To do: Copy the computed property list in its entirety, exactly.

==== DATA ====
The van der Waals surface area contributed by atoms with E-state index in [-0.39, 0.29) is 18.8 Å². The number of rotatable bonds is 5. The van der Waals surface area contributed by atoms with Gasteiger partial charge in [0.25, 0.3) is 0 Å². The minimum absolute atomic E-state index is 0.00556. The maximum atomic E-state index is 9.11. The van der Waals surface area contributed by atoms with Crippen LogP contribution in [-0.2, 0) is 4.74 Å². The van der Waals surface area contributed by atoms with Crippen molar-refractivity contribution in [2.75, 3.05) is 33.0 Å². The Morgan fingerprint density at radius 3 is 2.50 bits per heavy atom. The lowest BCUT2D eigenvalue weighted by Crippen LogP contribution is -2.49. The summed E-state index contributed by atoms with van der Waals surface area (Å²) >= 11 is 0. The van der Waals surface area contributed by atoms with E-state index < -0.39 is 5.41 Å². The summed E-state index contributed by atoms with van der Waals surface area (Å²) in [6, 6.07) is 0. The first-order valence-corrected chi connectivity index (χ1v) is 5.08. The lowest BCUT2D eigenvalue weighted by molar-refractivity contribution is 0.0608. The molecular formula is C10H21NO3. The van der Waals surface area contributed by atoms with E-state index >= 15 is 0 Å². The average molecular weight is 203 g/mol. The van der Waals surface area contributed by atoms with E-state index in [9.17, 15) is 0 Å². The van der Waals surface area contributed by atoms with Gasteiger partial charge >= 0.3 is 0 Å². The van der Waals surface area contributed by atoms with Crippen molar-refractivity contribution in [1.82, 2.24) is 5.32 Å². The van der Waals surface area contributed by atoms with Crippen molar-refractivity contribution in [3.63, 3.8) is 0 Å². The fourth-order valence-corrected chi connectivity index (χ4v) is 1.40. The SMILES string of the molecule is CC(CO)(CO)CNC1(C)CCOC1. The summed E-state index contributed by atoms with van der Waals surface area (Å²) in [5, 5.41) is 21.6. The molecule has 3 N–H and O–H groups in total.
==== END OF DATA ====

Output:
The van der Waals surface area contributed by atoms with E-state index in [-0.39, 0.29) is 18.8 Å². The number of rotatable bonds is 5. The van der Waals surface area contributed by atoms with Gasteiger partial charge in [0.25, 0.3) is 0 Å². The minimum absolute atomic E-state index is 0.00556. The maximum atomic E-state index is 9.11. The van der Waals surface area contributed by atoms with Crippen LogP contribution in [-0.2, 0) is 4.74 Å². The van der Waals surface area contributed by atoms with Crippen molar-refractivity contribution in [2.75, 3.05) is 33.0 Å². The Morgan fingerprint density at radius 3 is 2.50 bits per heavy atom. The lowest BCUT2D eigenvalue weighted by Crippen LogP contribution is -2.49. The summed E-state index contributed by atoms with van der Waals surface area (Å²) >= 11 is 0. The van der Waals surface area contributed by atoms with E-state index < -0.39 is 5.41 Å². The summed E-state index contributed by atoms with van der Waals surface area (Å²) in [6, 6.07) is 0. The first-order valence-corrected chi connectivity index (χ1v) is 5.08. The lowest BCUT2D eigenvalue weighted by molar-refractivity contribution is 0.0608. The molecular formula is C10H21NO3. The van der Waals surface area contributed by atoms with E-state index >= 15 is 0 Å². The average molecular weight is 203 g/mol. The van der Waals surface area contributed by atoms with E-state index in [9.17, 15) is 0 Å². The van der Waals surface area contributed by atoms with Gasteiger partial charge >= 0.3 is 0 Å². The van der Waals surface area contributed by atoms with Crippen molar-refractivity contribution in [1.82, 2.24) is 5.32 Å². The van der Waals surface area contributed by atoms with Crippen molar-refractivity contribution in [3.63, 3.8) is 0 Å². The fourth-order valence-corrected chi connectivity index (χ4v) is 1.40. The SMILES string of the molecule is CC(CO)(CO)CNC1(C)CCOC1. The summed E-state index contributed by atoms with van der Waals surface area (Å²) in [5, 5.41) is 21.6. The molecule has 3 N–H and O–H groups in total.